Volontaires de l'armée
Origin and History
During campaigns, as early as 1757 but particularly after 1758, the generals of the French army would avoid risky large encounters and would engage in a war of movements and positions... to force the Allies to adopt a defensive stance; and to try to choose their own ground for an eventual battle. The lack of light troops soon became obvious.
Indeed, this type of war where scattered advanced positions were used to cut supplies and forages, to prevent the erection of bridges, to occupy strategic places, and to force the enemy to change positions... requires a much greater number of mobile units. This led to the multiplication and increase of light units, but still this remained insufficient. It must be noted that dragoon regiments constituted a mounted infantry who usually took part in the petite guerre (guerilla). However, most of these regiments had remained in France to guard the coasts, their mobility allowing them to rapidly reach threatened coastal areas. Hussars were too few and, as cavalrymen, could not hold positions. The situation required infantrymen. This explains, for example, the idea to adjoin to hussar regiments two corps of chasseurs à pied (foot jägers): Granpré and d'Origny (or Dorigny). However, this measure reduced the mobility of hussars and the chasseurs à pied were not used in conjunction with them. Therefore, it was becoming necessary to dispose of a large number of small units who could be sent forward in advanced positions. This explains the creation and multiplication of so called Volontaires de l'armée.
These Volontaires de l'armée are often short-lived units receiving the name of their commander, like Anfernet, La Noue de Vair, de Muret, de Canon, de Verteuil, Saint-Victor... This makes things difficult when we try to follow these units throughout campaigns. These units were composed of soldiers taken in the various infantry regiments present in an army (more rarely from the cavalry). The soldiers kept the uniforms of their respective units. After a few weeks, or sometimes months, these soldiers were returned to their parent units.
These Volontaires de l'armée were usually supported by dragoons, hussars and especially by light troop regiments who included mounted troops, the Volontaires Étrangers de Clermont Prince for example. Throughout the war, an officer like Stanislas Louis de La Noue Vieuxpont, Comte de Vair, had several of these temporary units wearing his name.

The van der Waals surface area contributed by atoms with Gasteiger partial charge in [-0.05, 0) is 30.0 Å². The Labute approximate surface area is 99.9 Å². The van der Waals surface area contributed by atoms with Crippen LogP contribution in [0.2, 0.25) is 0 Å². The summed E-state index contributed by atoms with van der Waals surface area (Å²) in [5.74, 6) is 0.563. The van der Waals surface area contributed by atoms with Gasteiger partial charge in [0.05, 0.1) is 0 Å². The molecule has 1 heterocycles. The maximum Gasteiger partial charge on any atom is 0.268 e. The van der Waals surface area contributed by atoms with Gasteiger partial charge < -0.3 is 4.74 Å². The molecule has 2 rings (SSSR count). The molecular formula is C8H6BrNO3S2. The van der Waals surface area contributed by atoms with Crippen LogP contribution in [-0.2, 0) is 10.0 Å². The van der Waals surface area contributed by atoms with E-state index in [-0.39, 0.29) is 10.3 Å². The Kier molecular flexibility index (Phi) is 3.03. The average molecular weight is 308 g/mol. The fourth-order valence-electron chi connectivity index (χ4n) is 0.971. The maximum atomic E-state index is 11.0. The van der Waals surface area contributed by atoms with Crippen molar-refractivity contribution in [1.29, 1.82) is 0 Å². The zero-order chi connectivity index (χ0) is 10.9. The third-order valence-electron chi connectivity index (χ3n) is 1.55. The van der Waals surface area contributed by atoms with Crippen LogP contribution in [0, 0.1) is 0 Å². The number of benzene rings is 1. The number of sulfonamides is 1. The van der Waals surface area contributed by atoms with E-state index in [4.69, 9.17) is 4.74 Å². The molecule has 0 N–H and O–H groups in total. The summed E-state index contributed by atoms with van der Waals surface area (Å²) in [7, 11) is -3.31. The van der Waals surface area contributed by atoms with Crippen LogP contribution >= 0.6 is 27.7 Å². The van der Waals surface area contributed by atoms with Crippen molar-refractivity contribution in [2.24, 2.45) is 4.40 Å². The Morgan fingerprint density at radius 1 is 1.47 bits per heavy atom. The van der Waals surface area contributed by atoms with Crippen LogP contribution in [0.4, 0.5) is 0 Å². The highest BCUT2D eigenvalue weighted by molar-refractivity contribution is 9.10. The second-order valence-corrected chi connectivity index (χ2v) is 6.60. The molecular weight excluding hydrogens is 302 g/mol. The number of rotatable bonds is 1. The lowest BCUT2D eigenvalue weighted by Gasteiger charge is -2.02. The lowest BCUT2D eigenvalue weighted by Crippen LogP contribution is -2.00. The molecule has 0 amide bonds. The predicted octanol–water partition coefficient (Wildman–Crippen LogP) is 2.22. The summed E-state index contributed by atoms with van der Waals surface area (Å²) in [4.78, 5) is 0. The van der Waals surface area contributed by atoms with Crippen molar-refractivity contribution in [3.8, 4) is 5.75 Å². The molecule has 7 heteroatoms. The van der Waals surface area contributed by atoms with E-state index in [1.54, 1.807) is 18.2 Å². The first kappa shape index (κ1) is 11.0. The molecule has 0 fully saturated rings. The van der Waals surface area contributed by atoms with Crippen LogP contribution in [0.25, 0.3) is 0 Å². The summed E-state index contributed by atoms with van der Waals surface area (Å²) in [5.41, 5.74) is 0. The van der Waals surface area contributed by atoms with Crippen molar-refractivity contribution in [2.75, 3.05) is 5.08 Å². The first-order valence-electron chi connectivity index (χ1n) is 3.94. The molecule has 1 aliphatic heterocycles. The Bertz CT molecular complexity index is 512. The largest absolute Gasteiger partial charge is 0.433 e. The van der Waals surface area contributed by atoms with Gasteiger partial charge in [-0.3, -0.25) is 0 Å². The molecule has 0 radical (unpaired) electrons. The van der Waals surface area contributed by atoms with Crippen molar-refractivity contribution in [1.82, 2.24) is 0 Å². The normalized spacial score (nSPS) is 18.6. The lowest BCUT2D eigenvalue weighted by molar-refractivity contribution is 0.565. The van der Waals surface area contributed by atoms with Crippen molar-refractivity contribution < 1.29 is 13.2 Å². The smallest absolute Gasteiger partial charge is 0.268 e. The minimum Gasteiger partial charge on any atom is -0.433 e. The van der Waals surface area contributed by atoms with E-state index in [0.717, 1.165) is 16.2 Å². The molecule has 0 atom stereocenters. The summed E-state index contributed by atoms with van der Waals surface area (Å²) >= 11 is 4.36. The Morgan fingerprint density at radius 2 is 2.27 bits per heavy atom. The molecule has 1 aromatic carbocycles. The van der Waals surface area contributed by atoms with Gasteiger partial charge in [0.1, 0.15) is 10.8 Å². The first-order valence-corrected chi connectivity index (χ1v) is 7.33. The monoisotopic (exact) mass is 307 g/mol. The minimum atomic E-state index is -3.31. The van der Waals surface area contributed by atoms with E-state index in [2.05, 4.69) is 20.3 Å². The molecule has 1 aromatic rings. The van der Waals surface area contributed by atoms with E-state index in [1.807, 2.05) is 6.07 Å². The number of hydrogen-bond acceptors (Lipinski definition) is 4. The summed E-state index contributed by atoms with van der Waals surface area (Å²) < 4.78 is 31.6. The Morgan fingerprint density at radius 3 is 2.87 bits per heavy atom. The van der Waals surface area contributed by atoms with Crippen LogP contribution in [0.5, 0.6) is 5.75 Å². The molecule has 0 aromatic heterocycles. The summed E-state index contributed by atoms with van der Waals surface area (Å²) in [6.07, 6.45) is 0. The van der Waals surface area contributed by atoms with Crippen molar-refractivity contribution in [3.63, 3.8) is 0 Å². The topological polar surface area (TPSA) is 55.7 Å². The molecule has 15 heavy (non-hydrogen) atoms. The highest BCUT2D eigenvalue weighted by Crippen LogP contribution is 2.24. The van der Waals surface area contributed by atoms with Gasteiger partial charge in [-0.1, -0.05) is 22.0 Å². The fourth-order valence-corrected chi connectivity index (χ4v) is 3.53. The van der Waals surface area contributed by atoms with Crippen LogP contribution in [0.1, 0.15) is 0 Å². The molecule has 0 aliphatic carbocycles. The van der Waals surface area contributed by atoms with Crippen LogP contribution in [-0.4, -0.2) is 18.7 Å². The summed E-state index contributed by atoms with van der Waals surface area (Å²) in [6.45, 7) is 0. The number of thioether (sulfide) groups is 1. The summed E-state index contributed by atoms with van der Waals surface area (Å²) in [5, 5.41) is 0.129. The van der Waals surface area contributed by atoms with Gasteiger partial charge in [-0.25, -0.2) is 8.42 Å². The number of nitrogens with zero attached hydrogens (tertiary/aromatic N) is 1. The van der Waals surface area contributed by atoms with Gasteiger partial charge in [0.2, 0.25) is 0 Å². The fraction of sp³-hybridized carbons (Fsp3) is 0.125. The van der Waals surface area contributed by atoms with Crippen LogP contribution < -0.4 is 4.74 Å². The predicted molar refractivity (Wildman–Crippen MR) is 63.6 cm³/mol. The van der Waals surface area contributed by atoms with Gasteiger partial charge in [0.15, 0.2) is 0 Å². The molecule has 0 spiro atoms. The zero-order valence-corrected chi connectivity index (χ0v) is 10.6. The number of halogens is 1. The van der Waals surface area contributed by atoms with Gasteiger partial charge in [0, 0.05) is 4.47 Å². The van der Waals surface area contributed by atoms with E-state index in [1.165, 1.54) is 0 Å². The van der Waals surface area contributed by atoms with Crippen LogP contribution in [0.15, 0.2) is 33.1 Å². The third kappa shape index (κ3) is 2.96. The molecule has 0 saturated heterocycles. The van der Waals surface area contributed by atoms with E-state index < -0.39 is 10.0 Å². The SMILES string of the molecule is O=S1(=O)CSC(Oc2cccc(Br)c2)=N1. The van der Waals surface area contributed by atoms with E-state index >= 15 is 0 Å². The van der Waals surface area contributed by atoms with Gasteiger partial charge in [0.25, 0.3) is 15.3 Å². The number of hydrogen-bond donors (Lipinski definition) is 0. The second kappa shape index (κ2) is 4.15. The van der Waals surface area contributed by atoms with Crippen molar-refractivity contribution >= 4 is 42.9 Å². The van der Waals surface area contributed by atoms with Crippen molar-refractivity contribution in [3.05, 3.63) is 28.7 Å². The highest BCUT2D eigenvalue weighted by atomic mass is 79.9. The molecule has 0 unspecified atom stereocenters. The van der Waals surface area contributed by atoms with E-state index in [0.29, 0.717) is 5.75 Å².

In February 1761, the Volontaires de Saint-Victor, already active in 1760 as Volontaires de l'armée, escaped to the temporary character of such units, when the Maréchal de Broglie ordered to all infantry regiments forming part of his army to designate two soldiers for the creation of this unit. Nevertheless, this new unit was an independent light troop regiments like the Volontaires Étrangers de Clermont Prince, the Volontaires du Hainaut, or the Volontaires de Flandre, its soldiers still being paid by their parent regiment.
Service during the War
The Volontaires de l'armée were regularly used throughout the war, particularly after 1758, to occupy advanced posts in front of the army.
On March 15 1760, a party of volontaires under M. de Noue de Vair was driven out of Schlitz and forced to retire to Salmünster by an Allied detachment under Gilsa. By May 23, the Volontaires de Vair were part of the centre vanguard of Broglie's Army. By July 23, the Volontaires de Vair were at Wasbeck under the personal command of the Duc the Broglie. In July, Stanislas Louis de La Noue Vieuxpont, Comte de Vair was killed at the head of his unit of Volontaires de l'armée at the affair of Sachsenhausen. As soon as February 1760, the Maréchal de Broglie had adjoined him M. de Saint-Victor as second in command. At the death of the Comte de Vair, Broglie entrusted this unit to M. de Saint-Victor. The following year, this particular unit of Volontaires de l'armée became a permanent unit under the name of Volontaires de Saint-Victor. By August 6 1760, Saint-Victor's unit was scouting the banks of the Weser between the Diemel and the Fulda. On August 10, Colonel Donop attacked and dislodged the Saint-Victor's volunteers (2,000 men), who had been detached into the woods of Sababurg to protect Broglie's line of communication with Prince Xavier. The French lost 500 men killed, wounded or taken prisoners; and 3 guns. The routed Volontaires de Saint-Victor took refuge into Münden. By December 30, the unit had taken its winter-quarters in Krumbach.
On August 9 of the same year, the Volontaires de Wandersmesch, who were defending the bridge of Salzderhelden on the Leine, abandoned their post and retired to Northeim. On August 11, the Volontaires de Wandersmesch surrendered to an Allied detachment. By December 30, two units of Volontaires de l'Arméee are reported in winter-quarters in Krumbach: the Volontaires de Saint-Denis and the Volontaires de Neufchatel.
It was often difficult to identify precisely the French officers leading these units of Volontaires de l'armée. For instance, there were several officers serving in the French army of the period who wore the names of De Vair, de Wurmser, de Saint-Victor, etc.
To the exception of the Volontaires de Saint-Victor, the temporary Volontaires de l'armée units had no specific uniform. The soldiers attached to these short-lived units simply wore the uniform of their parent regiments.
The drummers of the regiment wore the Royal Livery: blue coat lined red; red cuffs, waistcoat and breeches; laced with the braid of the small Royal Livery.
The Volontaires de l'armée did not carry specific colours.
This article is a translation of a text Jean-Louis Vial publishing the website Nec Pluribus Impar.